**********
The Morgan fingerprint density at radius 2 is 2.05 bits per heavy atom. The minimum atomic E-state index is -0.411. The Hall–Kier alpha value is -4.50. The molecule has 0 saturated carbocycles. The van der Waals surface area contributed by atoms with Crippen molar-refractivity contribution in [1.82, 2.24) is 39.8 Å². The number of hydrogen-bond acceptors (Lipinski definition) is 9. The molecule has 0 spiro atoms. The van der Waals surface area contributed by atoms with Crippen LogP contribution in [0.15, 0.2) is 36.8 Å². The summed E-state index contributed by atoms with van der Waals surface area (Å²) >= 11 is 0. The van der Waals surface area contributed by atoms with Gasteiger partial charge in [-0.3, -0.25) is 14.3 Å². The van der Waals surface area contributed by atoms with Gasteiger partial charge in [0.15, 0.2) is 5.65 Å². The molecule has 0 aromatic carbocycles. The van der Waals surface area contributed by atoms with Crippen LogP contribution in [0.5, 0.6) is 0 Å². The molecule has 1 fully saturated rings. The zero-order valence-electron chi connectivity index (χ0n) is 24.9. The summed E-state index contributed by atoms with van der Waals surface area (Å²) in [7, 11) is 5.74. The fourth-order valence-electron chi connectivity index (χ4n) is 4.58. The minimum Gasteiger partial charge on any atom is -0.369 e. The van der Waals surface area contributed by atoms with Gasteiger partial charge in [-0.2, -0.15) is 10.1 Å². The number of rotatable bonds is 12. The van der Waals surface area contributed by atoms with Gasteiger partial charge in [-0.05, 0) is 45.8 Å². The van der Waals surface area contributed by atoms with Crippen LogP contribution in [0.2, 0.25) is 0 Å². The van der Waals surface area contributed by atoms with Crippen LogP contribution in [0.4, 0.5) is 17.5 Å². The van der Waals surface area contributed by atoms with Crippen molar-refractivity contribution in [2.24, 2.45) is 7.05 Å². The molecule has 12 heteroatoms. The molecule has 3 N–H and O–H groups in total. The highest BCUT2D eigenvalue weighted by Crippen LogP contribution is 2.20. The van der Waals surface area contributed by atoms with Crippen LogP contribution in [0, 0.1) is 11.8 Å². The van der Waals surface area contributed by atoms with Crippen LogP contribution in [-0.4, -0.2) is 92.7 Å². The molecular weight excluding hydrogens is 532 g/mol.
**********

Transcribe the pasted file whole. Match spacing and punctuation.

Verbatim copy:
The Morgan fingerprint density at radius 2 is 2.05 bits per heavy atom. The minimum atomic E-state index is -0.411. The Hall–Kier alpha value is -4.50. The molecule has 0 saturated carbocycles. The van der Waals surface area contributed by atoms with Crippen molar-refractivity contribution in [1.82, 2.24) is 39.8 Å². The number of hydrogen-bond acceptors (Lipinski definition) is 9. The molecule has 0 spiro atoms. The van der Waals surface area contributed by atoms with Crippen LogP contribution in [0.15, 0.2) is 36.8 Å². The summed E-state index contributed by atoms with van der Waals surface area (Å²) >= 11 is 0. The van der Waals surface area contributed by atoms with Gasteiger partial charge in [-0.3, -0.25) is 14.3 Å². The van der Waals surface area contributed by atoms with Gasteiger partial charge in [0.15, 0.2) is 5.65 Å². The molecule has 0 aromatic carbocycles. The van der Waals surface area contributed by atoms with Crippen LogP contribution in [0.5, 0.6) is 0 Å². The molecule has 1 fully saturated rings. The zero-order valence-electron chi connectivity index (χ0n) is 24.9. The summed E-state index contributed by atoms with van der Waals surface area (Å²) in [7, 11) is 5.74. The fourth-order valence-electron chi connectivity index (χ4n) is 4.58. The minimum Gasteiger partial charge on any atom is -0.369 e. The van der Waals surface area contributed by atoms with Gasteiger partial charge in [-0.2, -0.15) is 10.1 Å². The number of rotatable bonds is 12. The van der Waals surface area contributed by atoms with Gasteiger partial charge in [-0.05, 0) is 45.8 Å². The van der Waals surface area contributed by atoms with Crippen LogP contribution in [0.2, 0.25) is 0 Å². The van der Waals surface area contributed by atoms with Crippen LogP contribution in [0.4, 0.5) is 17.5 Å². The van der Waals surface area contributed by atoms with Crippen molar-refractivity contribution in [2.24, 2.45) is 7.05 Å². The molecule has 12 heteroatoms. The molecule has 3 N–H and O–H groups in total. The highest BCUT2D eigenvalue weighted by Crippen LogP contribution is 2.20. The van der Waals surface area contributed by atoms with Crippen LogP contribution in [0, 0.1) is 11.8 Å². The van der Waals surface area contributed by atoms with Crippen LogP contribution in [-0.4, -0.2) is 92.7 Å². The molecular weight excluding hydrogens is 532 g/mol.